The Workforce Gap in U.S. Commercial Baking
ASB members report that the biggest challenge facing the future of the baking industry and their individual companies is the lack of a skilled workforce to fill the positions that are being vacated by the increasing number of senior employees who are retiring.
To combat the widening workforce skills gap in baking and manufacturing, the American Bakers Association (ABA) and the American Society of Baking (ASB) released an anticipated and comprehensive multi-phase study – The Workforce Gap in U.S. Commercial Baking: Trends, Challenges and Solutions. ABA and ASB commissioned Cypress Research Associates, LLC to gauge the current state of commercial bakery manufacturer employment, amplify best practices among employers and recommend plans of action to minimize the workforce skills gap in the baking industry.
The recently released study, “The Workforce Gap in U.S. Commercial Baking: Challenges and Solutions, 2016” documents the existing and future labor issues facing our industry and suggests some possible solutions that companies can use to recruit, train and retain skilled workers.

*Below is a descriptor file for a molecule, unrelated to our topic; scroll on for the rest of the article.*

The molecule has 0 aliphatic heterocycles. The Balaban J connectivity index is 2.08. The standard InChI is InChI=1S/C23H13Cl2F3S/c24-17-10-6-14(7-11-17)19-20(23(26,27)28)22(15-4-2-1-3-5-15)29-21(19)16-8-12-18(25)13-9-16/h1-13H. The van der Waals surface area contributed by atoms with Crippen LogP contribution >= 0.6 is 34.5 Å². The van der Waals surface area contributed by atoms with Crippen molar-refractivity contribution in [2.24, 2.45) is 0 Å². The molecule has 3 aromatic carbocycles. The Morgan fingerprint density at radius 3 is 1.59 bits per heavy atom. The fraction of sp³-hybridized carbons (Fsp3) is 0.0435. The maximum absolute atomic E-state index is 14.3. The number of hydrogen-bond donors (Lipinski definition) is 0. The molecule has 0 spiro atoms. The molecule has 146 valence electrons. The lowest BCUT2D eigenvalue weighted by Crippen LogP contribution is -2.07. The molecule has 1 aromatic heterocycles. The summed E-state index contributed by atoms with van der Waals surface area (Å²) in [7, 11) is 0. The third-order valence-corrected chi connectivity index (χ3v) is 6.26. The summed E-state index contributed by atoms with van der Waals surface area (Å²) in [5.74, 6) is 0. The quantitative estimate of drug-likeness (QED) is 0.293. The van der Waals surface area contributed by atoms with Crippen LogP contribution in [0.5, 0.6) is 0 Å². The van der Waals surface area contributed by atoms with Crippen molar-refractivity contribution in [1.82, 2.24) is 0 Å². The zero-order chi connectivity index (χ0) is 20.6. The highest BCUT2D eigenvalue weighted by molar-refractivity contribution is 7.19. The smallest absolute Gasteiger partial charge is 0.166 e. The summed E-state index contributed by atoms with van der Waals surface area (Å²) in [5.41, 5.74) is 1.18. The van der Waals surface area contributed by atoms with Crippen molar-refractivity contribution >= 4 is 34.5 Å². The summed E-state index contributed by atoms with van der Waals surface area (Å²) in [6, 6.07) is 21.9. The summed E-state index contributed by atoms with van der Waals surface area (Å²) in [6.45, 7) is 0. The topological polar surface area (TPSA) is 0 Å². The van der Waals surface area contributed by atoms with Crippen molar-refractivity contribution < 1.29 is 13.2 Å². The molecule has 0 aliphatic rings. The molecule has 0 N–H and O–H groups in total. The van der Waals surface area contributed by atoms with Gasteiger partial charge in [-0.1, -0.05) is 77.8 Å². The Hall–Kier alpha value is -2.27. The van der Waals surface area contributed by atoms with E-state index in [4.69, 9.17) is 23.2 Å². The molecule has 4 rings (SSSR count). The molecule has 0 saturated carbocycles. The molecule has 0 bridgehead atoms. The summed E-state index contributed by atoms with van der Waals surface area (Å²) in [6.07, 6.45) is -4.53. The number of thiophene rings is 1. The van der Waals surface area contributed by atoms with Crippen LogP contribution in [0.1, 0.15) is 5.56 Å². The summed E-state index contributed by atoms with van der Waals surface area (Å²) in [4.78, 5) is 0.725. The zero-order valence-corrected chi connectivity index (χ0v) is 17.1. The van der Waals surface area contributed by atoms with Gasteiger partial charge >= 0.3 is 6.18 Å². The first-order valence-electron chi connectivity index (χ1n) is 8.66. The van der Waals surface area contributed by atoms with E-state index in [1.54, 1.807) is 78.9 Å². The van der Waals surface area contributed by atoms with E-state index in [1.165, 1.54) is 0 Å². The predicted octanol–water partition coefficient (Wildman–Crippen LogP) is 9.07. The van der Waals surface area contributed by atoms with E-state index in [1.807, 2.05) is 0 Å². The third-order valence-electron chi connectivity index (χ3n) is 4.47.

We all know that the wholesale baking industry is facing a shortage of qualified employees. A large number of current and anticipated job opportunities are available in engineering, maintenance, machine operations, food scientists and research & development.
- 78% of the baking companies reported a shortage of employees in engineering and maintenance positions, both hourly and salaried. This shortage is expected to remain “high” to “severe”.
- Skilled positions have grown by 60% over the past 5 years. The baking industry is deficient in employees in all areas of production with leadership skills, problem solving and decision making skills, as well as baking-industry specific technical skills.
- The increased use of automation/robotics (58% over the past 5 years) is opening the door for employees with technology/computer knowledge and math skills.
- By 2025, companies anticipate a rise in shortages among hourly machine operator and unskilled production positions, and salaried scientist and R&D positions, with increases of 21%, 19% and 17% respectively, compared to current levels.
Click here to read the joint press release from ASB & ABA.